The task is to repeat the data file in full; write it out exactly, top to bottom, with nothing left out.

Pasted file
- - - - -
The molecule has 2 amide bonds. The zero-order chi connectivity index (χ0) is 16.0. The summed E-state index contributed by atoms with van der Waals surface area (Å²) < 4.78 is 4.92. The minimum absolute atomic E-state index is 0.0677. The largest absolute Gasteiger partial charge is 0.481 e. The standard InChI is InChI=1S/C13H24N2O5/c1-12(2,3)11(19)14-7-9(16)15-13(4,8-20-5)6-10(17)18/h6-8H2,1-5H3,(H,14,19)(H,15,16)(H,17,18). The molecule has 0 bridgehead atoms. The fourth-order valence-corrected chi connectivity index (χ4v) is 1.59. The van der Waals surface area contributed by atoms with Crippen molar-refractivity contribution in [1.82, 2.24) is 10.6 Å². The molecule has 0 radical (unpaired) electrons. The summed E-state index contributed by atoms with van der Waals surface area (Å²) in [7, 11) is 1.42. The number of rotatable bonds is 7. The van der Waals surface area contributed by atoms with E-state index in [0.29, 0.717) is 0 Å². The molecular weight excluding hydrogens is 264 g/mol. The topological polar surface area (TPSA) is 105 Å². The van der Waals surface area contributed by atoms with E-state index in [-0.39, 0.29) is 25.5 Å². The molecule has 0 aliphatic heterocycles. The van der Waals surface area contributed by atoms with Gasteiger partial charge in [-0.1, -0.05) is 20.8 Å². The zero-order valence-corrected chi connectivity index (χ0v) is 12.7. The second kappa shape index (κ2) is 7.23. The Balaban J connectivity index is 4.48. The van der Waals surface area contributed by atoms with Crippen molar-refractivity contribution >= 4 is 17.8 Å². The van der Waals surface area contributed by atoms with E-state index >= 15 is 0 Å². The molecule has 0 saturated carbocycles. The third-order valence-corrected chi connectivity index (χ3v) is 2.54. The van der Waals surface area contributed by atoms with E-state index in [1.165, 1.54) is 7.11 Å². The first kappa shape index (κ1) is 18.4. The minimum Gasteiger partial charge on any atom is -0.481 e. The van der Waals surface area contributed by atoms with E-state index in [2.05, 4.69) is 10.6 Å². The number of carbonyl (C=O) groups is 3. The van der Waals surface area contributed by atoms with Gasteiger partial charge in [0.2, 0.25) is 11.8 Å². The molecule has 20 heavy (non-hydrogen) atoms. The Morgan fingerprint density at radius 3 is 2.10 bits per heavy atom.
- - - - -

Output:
The molecule has 2 amide bonds. The zero-order chi connectivity index (χ0) is 16.0. The summed E-state index contributed by atoms with van der Waals surface area (Å²) < 4.78 is 4.92. The minimum absolute atomic E-state index is 0.0677. The largest absolute Gasteiger partial charge is 0.481 e. The standard InChI is InChI=1S/C13H24N2O5/c1-12(2,3)11(19)14-7-9(16)15-13(4,8-20-5)6-10(17)18/h6-8H2,1-5H3,(H,14,19)(H,15,16)(H,17,18). The molecule has 0 bridgehead atoms. The fourth-order valence-corrected chi connectivity index (χ4v) is 1.59. The van der Waals surface area contributed by atoms with Crippen molar-refractivity contribution in [1.82, 2.24) is 10.6 Å². The molecule has 0 radical (unpaired) electrons. The summed E-state index contributed by atoms with van der Waals surface area (Å²) in [7, 11) is 1.42. The number of rotatable bonds is 7. The van der Waals surface area contributed by atoms with E-state index in [0.29, 0.717) is 0 Å². The molecular weight excluding hydrogens is 264 g/mol. The topological polar surface area (TPSA) is 105 Å². The van der Waals surface area contributed by atoms with E-state index in [-0.39, 0.29) is 25.5 Å². The molecule has 0 aliphatic heterocycles. The van der Waals surface area contributed by atoms with Gasteiger partial charge in [-0.1, -0.05) is 20.8 Å². The zero-order valence-corrected chi connectivity index (χ0v) is 12.7. The second kappa shape index (κ2) is 7.23. The Balaban J connectivity index is 4.48. The van der Waals surface area contributed by atoms with Crippen molar-refractivity contribution >= 4 is 17.8 Å². The van der Waals surface area contributed by atoms with E-state index >= 15 is 0 Å². The molecule has 0 saturated carbocycles. The third-order valence-corrected chi connectivity index (χ3v) is 2.54. The van der Waals surface area contributed by atoms with E-state index in [1.165, 1.54) is 7.11 Å². The first kappa shape index (κ1) is 18.4. The minimum Gasteiger partial charge on any atom is -0.481 e. The van der Waals surface area contributed by atoms with E-state index in [2.05, 4.69) is 10.6 Å². The number of carbonyl (C=O) groups is 3. The van der Waals surface area contributed by atoms with Gasteiger partial charge in [0.2, 0.25) is 11.8 Å². The molecule has 20 heavy (non-hydrogen) atoms. The Morgan fingerprint density at radius 3 is 2.10 bits per heavy atom.